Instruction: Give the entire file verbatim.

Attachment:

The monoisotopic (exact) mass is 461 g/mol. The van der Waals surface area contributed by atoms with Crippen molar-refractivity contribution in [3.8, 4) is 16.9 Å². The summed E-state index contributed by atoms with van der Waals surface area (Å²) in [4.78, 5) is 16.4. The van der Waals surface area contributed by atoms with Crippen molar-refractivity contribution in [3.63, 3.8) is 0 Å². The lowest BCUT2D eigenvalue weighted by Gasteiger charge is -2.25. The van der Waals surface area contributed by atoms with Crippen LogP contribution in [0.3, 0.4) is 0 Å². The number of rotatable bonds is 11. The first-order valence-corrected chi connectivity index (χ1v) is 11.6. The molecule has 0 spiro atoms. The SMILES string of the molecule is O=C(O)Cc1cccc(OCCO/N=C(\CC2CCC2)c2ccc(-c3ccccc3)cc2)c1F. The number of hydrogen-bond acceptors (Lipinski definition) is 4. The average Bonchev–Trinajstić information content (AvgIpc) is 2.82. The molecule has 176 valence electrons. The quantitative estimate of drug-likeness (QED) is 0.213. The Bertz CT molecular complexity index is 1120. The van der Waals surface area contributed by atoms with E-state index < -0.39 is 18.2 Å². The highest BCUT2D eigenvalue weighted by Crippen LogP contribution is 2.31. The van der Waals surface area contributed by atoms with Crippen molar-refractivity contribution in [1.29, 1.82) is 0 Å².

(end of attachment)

The monoisotopic (exact) mass is 461 g/mol. The van der Waals surface area contributed by atoms with Crippen molar-refractivity contribution in [3.8, 4) is 16.9 Å². The summed E-state index contributed by atoms with van der Waals surface area (Å²) in [4.78, 5) is 16.4. The van der Waals surface area contributed by atoms with Crippen molar-refractivity contribution in [3.63, 3.8) is 0 Å². The lowest BCUT2D eigenvalue weighted by Gasteiger charge is -2.25. The van der Waals surface area contributed by atoms with Crippen LogP contribution in [0.3, 0.4) is 0 Å². The number of rotatable bonds is 11. The first-order valence-corrected chi connectivity index (χ1v) is 11.6. The molecule has 0 spiro atoms. The SMILES string of the molecule is O=C(O)Cc1cccc(OCCO/N=C(\CC2CCC2)c2ccc(-c3ccccc3)cc2)c1F. The number of hydrogen-bond acceptors (Lipinski definition) is 4. The average Bonchev–Trinajstić information content (AvgIpc) is 2.82. The molecule has 176 valence electrons. The quantitative estimate of drug-likeness (QED) is 0.213. The Bertz CT molecular complexity index is 1120. The van der Waals surface area contributed by atoms with E-state index < -0.39 is 18.2 Å². The highest BCUT2D eigenvalue weighted by Crippen LogP contribution is 2.31. The van der Waals surface area contributed by atoms with Crippen molar-refractivity contribution in [1.29, 1.82) is 0 Å².